Tag Archives: Doug Tallamy

“Nature’s Best Hope”: Doug Tallamy’s visit, Sept. 13, 2021

tallamy

Doug Tallamy, a widely acclaimed professor in the Dept. of Entomology and Wildlife Ecology at the University of Delaware, gave a talk at West Chester University on Sept. 13, 2021, to an in-person and online audience of over 200. (See the video here, and don’t miss our board member Courtney Finneran’s preceding 10-minute illustrated introduction to our work; Closed Captioning recommended).

The reception before Dr. Tallamy’s talk was attended by Chester County political and business leaders, and the dinner following allowed Green Team and WCU leaders to network about ways to spread Doug’s message and work throughout the County.

Nature’s best hope, he explained, is at this point… ourselves! We, the human race, have disturbed the symbiotic balance between insects and plants, between those and birds and all other vertebrates. We destroy inter-species interactions at our peril, and if we continue to impoverish the living earth, our own food supply will perish.

What can we do as individuals? Welcome biodiversity to our own properties, by turning lawns into meadows, choosing native plants, shunning pesticides and herbicides, and nurturing organically rich soils.

The Green Team, through our Living Landscapes project, strongly supports Dr. Tallamy’s call for a “Homegrown National Park” in our collective back yards (and, of course, in the properties of businesses, non-profits, schools, and municipalities). We can all be part of restoring nature to the healthy, symbiotic state that evolved into the world around us.

In a promising sign of forward movement, the Environmental Advisory Committees of northern Chester County have been conferring with each other on such initiatives and will be meeting next week at the Welkinweir preserve with Chair of the Chesco Board of Commissioners Marian Moskowitz. The WC Green Team will also be represented there and it is hoped that countywide networking of all Chesco EACs will ensue.

As an organization determined to reassert the essential importance of nature and environment, the WC Green Team will strongly support a countywide initiative to reclaim natural areas, plant native pollinators, and create… a “Homegrown Chester County Park”!

Famed natural gardens expert Doug Tallamy to speak at WCU Sept. 13

Please let us know you are coming at Eventbrite.

Dr. Doug Tallamy will describe his plan for a grassroots call-to-action to regenerate biodiversity through native plantings in your backyard. Dr. Tallamy, professor in the Department of Entomology and Wildlife Ecology at the University of Delaware, best-selling author, and an international expert on restoring health to the planet through plants, will visit West Chester University on Monday, September 13.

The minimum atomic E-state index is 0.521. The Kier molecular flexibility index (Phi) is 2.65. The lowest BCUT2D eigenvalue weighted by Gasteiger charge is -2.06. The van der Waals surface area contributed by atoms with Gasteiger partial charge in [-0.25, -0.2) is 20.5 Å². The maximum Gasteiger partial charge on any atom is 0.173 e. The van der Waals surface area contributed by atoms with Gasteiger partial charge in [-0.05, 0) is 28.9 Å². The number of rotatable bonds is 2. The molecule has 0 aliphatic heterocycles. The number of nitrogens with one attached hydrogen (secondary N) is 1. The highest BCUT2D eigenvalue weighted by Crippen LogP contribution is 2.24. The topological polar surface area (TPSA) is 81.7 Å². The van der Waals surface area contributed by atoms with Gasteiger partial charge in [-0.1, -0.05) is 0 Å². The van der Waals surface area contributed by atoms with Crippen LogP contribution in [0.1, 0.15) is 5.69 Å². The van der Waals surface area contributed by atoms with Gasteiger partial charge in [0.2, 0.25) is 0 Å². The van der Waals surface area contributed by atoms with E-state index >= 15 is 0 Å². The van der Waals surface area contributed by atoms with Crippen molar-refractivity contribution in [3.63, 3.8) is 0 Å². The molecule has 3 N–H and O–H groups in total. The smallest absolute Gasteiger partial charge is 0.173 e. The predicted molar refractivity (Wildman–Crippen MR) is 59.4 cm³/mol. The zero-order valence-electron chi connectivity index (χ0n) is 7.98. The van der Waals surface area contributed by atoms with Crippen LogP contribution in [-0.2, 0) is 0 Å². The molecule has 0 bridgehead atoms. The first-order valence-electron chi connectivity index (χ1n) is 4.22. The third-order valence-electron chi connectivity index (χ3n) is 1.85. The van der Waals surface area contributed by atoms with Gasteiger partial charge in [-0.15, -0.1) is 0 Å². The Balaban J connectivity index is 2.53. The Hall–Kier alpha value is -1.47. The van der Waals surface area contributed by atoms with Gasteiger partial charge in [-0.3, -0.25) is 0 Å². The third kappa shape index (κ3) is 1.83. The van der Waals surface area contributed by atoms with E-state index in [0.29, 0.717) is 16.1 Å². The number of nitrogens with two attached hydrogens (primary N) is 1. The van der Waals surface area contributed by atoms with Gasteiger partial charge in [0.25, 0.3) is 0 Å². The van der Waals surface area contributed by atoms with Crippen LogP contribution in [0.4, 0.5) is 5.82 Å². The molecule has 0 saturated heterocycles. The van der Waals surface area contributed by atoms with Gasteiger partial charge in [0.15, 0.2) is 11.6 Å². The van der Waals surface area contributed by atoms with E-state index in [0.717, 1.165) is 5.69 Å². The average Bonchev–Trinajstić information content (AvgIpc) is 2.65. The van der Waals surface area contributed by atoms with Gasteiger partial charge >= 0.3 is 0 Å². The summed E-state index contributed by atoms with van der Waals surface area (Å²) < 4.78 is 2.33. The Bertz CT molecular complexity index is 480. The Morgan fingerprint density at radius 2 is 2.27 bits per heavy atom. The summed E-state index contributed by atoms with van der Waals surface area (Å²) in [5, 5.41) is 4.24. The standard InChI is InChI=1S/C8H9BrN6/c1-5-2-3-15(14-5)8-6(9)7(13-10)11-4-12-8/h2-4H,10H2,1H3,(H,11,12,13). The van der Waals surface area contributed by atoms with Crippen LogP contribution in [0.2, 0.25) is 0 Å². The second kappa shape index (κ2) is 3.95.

Prof. Tallamy will spend the day speaking to University classes and will offer a 5pm lecture to the community. Dr. Tallamy is the co-founder of Homegrown National Park, with the purpose to regenerate biodiversity, one person at a time, though a grassroots call-to-action that focuses on native plantings.

Please join West Chester Green Team and WCU Office of Sustainability, which are co-sponsoring Doug’s lecture, at 5:00pm in Emilie K. Asplundh Concert Hall at 700 S. High Street in West Chester Borough.

THIS EVENT IS FREE TO THE PUBLIC BUT REGISTRATION IS REQUESTED

Download the below flyer here.

Doug Tallamy, “Nature’s Best Hope”

Doug Tallamy, a widely acclaimed professor in the Dept. of Entomology and Wildlife Ecology at the University of Delaware, is scheduled to give an in-person talk in West Chester on Sept. 15, 2021.

He gave this talk at the Virtual Siouxland Garden Show on March 26, 2021. His overall theme is that Nature is built from millions of specialized interactions, as between insects and plants, and that we destroy those interactions at our peril. In fact, people (and our food supply) are totally dependent on the very “ecosystem services” that we are threatening.

Here is his summary:

“Recent headlines about global insect declines and three billion fewer birds in North America are a bleak reality check about how ineffective our current landscape designs have been at sustaining the plants and animals that sustain us. Such losses are not an option if we wish to continue our current standard of living on planet Earth. The good news is that none of this is inevitable. Let’s look at simple steps that each of us can and must take to reverse declining biodiversity and explain why we, ourselves, are nature’s best hope.”

Being part of that hope means respecting nature: climate, water, air, plants, animals, and yes, insects. As summarized by the great entomologist E. O. Wilson: